Yes, but here’s what Antonio Maria Costa, then head of the United Nations office on drugs and crime, said at the height of the 2008 banking crisis about the proceeds from drugs and crime: the dirty money was “the only liquid investment capital” available to banks on the brink of collapse. “Inter-bank loans were funded by money that originated from the drugs trade,” he said. “There were signs that some banks were rescued that way.” To check it out further, read the story at www.guardian.co.uk.

The real point is, despite the huge government bailout, the system is still broke. The watered-down U.S. dollar may be dethroned as the world’s official trade currency. The entire global economy is teetering between deflation and inflation. And it may be that we get both. Either way the ordinary worker is about to get the shaft, along with many vulnerable regional industries.

If it’s deflation, our houses and possessions will lose value. Credit will dry up and the economy will stall. If it’s inflation, the cost of everything will go up, and the cost of borrowing will rise dramatically. Either way, the savings of ordinary people will be wiped out and only the trans-national elite will survive.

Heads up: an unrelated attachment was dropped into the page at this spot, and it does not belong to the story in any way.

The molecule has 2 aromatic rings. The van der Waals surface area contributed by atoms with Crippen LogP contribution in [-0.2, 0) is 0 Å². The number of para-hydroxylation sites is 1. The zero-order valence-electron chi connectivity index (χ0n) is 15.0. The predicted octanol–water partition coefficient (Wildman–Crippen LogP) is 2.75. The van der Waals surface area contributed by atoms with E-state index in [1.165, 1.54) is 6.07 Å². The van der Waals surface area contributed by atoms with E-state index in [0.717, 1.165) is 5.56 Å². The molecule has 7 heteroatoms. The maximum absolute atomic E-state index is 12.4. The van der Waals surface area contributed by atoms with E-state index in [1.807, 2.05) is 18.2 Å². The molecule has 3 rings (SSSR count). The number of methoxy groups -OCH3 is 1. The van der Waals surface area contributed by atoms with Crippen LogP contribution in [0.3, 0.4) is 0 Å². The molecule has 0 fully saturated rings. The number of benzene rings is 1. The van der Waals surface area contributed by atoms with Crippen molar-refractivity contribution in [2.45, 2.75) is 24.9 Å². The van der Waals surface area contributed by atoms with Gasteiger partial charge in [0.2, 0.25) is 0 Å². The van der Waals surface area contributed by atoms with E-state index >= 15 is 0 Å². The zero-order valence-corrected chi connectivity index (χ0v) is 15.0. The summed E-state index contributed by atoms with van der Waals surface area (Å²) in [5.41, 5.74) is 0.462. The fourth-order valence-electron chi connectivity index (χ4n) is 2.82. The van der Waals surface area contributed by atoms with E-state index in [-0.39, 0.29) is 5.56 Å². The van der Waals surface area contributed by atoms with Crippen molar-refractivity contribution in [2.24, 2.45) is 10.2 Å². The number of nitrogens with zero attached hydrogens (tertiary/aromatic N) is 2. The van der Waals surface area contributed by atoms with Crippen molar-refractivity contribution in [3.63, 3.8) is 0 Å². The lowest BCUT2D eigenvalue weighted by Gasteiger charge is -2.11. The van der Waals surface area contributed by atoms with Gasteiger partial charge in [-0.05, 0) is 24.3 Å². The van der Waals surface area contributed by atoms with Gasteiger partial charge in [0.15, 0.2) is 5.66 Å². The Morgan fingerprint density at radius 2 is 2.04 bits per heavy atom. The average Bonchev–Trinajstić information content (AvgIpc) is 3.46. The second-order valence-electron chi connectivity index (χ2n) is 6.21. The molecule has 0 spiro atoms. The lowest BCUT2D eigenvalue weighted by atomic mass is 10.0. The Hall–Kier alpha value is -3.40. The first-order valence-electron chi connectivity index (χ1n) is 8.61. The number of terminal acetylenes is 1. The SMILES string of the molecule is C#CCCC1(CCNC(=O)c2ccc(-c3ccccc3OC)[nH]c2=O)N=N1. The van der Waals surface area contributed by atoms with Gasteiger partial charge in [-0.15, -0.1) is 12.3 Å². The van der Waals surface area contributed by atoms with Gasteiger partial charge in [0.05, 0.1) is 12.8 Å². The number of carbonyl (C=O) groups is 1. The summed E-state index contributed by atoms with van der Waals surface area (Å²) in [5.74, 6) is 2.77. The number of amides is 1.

But monopoly capitalism is cannibalizing our industry here at home, too. The recent withdrawal of Ganong (“Canada’s Chocolate Family”) and Flakeboard from government hearings on the Enbridge natural gas supply monopoly is one example. With distribution rates threatening to rise to 25 times the North American average, both local companies (neither of which is global nor a monopoly) face an uncompetitive situation—which could directly affect the wages and job security of every employee. Not to mention the effect the ailing U.S. economy could have on all our local businesses, from manufacturing to tourism.

Yet, strangely, despite all this economic bad news, all we seem get from our incumbent Conservative party is the bogey man spectre of a left-leaning coalition government and bad-mouthing Mr. Ignatieff's leadership abilities. I hardly think those are the real problems, do you?

And despite paying 6 cents more, I didn’t win that free coffee, either.


  1. Well observed! And true from either side of the herring pond.
    And ALL public debates circle around non-issues.
    Thanks, great post.

  2. Thanks french, and yes it is all about non-issues.

    If the public were informed about the real issues in a responsible way by the so-called mainstream media there'd be hell to pay. Fortunately, the media is controlled by the same types running the financial system (among others), so it all works out for everybody—except the little people at the bottom, the 99.9% of us not on the gravy train... Oh well.

    But I am sure you know this, and more... cheers!